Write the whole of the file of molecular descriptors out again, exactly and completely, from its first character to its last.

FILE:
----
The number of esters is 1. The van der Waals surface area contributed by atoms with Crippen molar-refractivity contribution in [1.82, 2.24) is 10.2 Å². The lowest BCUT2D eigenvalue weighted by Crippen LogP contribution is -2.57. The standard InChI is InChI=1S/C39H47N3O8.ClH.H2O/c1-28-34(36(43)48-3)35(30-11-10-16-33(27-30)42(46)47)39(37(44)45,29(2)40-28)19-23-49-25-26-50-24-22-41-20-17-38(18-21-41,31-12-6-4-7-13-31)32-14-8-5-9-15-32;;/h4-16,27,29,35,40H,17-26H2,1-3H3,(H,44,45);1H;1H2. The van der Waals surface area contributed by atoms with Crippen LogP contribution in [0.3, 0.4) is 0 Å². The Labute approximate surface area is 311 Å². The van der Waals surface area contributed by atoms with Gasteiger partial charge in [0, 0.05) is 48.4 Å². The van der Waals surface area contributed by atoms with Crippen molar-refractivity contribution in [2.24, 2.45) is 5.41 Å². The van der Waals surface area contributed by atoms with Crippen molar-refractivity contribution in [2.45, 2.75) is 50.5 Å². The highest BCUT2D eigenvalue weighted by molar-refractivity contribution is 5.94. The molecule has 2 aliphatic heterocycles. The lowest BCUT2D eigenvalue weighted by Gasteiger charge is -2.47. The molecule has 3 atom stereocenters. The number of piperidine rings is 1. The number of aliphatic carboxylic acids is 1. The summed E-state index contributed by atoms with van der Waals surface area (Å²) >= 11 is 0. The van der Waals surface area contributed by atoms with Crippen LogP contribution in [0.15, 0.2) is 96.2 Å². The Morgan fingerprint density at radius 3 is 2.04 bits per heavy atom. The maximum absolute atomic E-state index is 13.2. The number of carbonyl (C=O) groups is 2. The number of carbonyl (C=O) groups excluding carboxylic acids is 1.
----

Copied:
The number of esters is 1. The van der Waals surface area contributed by atoms with Crippen molar-refractivity contribution in [1.82, 2.24) is 10.2 Å². The lowest BCUT2D eigenvalue weighted by Crippen LogP contribution is -2.57. The standard InChI is InChI=1S/C39H47N3O8.ClH.H2O/c1-28-34(36(43)48-3)35(30-11-10-16-33(27-30)42(46)47)39(37(44)45,29(2)40-28)19-23-49-25-26-50-24-22-41-20-17-38(18-21-41,31-12-6-4-7-13-31)32-14-8-5-9-15-32;;/h4-16,27,29,35,40H,17-26H2,1-3H3,(H,44,45);1H;1H2. The van der Waals surface area contributed by atoms with Crippen LogP contribution in [0.3, 0.4) is 0 Å². The Labute approximate surface area is 311 Å². The van der Waals surface area contributed by atoms with Gasteiger partial charge in [0, 0.05) is 48.4 Å². The van der Waals surface area contributed by atoms with Crippen molar-refractivity contribution in [2.24, 2.45) is 5.41 Å². The van der Waals surface area contributed by atoms with Crippen molar-refractivity contribution in [2.45, 2.75) is 50.5 Å². The highest BCUT2D eigenvalue weighted by molar-refractivity contribution is 5.94. The molecule has 2 aliphatic heterocycles. The lowest BCUT2D eigenvalue weighted by Gasteiger charge is -2.47. The molecule has 3 atom stereocenters. The number of piperidine rings is 1. The number of aliphatic carboxylic acids is 1. The summed E-state index contributed by atoms with van der Waals surface area (Å²) >= 11 is 0. The van der Waals surface area contributed by atoms with Crippen LogP contribution in [0.15, 0.2) is 96.2 Å². The Morgan fingerprint density at radius 3 is 2.04 bits per heavy atom. The maximum absolute atomic E-state index is 13.2. The number of carbonyl (C=O) groups is 2. The number of carbonyl (C=O) groups excluding carboxylic acids is 1.